Diversity, equity and inclusion: introducing the DEI Data Standard

Dr Emma Horrigan explains how a shared DEI Data Standard will allow us to ensure our funding is having the greatest beneficial impact across London.

London, seen from high above, by a satellite at night. The city is illuminated by numerous, thin lines of gold.
  • Author: Dr Emma Horrigan
  • Published: 21 April 2022

At City Bridge Trust, we have been working hard on putting our ambitious diversity, equity and inclusion (DEI) plan into action, following a renewed organisational commitment to DEI earlier this year.

As we work towards equitable funding in London, alongside other partners in the sector, we need to have better insights into where we could improve our reach or impact. One way to do that is to analyse and make sense of our data – collectively if possible.

Back in February 2021 we laid out our plans to join a voluntary group of funders implementing the DEI Data Standard, as well as to recode all our historical grants with more substantive and robust data. This is so we could more easily understand what our outcomes and impact is expected to be across our programmes of work. This was a priority area for us and it very much chimes with our organisational values.

The DEI Data Standard (the Standard) is a collaboration between a range of organisations within the London Funders collective to agree and implement a common approach to DEI data capture on funding applications. The Standard is already live on several funders’ websites, including BBC Children in Need.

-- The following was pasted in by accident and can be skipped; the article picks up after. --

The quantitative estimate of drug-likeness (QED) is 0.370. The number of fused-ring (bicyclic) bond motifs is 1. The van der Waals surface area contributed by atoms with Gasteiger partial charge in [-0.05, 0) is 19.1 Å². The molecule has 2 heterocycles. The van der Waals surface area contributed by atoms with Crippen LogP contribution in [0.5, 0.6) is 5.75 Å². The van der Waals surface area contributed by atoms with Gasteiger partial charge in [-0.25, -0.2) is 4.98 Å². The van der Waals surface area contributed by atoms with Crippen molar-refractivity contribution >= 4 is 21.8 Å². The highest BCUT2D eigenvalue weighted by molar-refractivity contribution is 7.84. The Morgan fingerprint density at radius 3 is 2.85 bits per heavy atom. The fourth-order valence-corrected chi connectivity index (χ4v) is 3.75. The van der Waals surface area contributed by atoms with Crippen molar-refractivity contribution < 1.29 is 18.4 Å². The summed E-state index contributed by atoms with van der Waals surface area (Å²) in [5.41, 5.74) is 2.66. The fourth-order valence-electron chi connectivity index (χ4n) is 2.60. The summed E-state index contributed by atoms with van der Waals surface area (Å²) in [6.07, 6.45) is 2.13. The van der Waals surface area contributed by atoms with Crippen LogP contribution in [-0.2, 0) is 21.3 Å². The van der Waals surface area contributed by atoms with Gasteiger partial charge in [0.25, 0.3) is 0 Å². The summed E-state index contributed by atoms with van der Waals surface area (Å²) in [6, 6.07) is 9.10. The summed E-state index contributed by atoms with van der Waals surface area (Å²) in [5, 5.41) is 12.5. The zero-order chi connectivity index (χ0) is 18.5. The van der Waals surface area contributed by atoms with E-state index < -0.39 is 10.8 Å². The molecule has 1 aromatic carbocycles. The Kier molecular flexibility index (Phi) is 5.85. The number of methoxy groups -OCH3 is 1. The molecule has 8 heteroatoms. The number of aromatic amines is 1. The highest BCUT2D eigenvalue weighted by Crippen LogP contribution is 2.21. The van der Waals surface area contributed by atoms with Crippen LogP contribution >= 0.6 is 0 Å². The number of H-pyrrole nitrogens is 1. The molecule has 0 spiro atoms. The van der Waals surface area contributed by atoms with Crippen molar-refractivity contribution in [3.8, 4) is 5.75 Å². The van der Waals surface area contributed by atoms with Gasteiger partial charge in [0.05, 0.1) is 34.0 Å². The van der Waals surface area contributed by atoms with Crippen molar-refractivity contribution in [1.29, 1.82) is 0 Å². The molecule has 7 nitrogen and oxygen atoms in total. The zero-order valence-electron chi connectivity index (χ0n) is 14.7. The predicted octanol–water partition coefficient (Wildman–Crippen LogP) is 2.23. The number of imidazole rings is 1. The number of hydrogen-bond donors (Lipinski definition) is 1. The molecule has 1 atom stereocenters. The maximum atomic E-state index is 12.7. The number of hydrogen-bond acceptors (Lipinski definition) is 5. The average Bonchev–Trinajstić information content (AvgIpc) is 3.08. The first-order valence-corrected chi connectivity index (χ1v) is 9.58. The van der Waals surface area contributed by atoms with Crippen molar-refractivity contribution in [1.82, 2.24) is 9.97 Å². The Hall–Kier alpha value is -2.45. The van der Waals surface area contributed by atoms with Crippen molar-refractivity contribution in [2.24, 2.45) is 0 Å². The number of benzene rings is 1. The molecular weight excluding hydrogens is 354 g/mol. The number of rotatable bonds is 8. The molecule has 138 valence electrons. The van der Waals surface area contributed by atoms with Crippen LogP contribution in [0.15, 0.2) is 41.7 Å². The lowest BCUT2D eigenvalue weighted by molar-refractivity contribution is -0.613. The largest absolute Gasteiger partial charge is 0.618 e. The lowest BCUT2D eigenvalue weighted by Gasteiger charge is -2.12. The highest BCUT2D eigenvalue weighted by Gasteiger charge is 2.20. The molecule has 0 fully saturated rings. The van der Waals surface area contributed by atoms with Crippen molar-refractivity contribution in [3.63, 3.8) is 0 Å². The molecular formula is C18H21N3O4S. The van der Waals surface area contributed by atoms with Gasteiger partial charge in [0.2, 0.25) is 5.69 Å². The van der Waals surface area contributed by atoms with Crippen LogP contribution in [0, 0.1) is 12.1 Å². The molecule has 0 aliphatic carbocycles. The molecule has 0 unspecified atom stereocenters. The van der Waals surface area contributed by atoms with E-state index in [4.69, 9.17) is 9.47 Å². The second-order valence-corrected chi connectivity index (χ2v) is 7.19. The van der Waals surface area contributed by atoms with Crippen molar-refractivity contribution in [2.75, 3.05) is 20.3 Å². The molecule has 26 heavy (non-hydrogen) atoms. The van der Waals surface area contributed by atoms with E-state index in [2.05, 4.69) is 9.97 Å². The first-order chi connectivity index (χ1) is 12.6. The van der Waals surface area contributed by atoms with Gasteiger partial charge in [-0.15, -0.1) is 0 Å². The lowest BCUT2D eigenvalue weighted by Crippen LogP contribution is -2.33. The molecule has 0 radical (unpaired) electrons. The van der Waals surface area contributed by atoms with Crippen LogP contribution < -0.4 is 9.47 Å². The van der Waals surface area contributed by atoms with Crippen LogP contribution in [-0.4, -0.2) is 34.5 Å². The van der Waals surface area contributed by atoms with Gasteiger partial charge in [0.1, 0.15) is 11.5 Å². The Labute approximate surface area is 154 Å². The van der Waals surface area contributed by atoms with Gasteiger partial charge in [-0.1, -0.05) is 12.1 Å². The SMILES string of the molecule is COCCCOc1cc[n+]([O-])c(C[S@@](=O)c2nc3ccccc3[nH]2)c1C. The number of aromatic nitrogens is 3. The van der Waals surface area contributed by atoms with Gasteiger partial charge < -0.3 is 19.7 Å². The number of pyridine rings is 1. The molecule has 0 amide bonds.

The John Ellerman Foundation and Esmée Fairbairn Foundation are also working towards implementation, amongst a range of other funders – big and small.

Funding applications – standardising the questions

What this means is that applications to funders who have joined up to the Standard will request the same data, in the same format, when asking about things like:

  • The make-up of your board and leadership team
  • The people you will be reaching and their characteristics
  • What your organisation sets out to do

This data will then be shared through 360Giving. We will then be able to see the big picture across these areas and spot patterns or gaps emerging. This will ultimately allow us to improve on the work we do, ensuring we are using our money to have the greatest equitable impact across London and to spot gaps in needs where our support could be beneficial.

We’re consulting with our applicants to make sure this new way of collecting data works for them, for instance:

  • are the questions simple to understand and helping them achieve their goals?
  • are we asking for data that applicants already have?
  • are we asking them in a way that means the information we receive is accurate and comparable?

We need to get this right to make sure the approach works for everyone, and gets us the right information.

Sharing and comparing the data

This data will be soon be shared alongside the rest of our 360Giving data, and in time, means that our data will be available to compare alongside other funders, giving a more accurate picture of how funders are targeting and supporting Londoners. 360Giving are currently working to ensure this new data is integrated, but in the meantime, once data is collected it will be available via individual funders’ websites. Our data is published on our website at Data on our Funding: 360 Giving. We aim to start publishing our DEI data in mid-2023.

Learn more

If you’re a funder and want to know more about the Standard, visit the resource page on the Funders Collaborative Hub, which is hosting the documentation for this project. If you’re a funded organisation, you can use the same link to check out the questions that form the basis of the Standard.

Dr Emma Horrigan is a Data Analyst at City Bridge Trust, working as part of our Impact and Learning Team.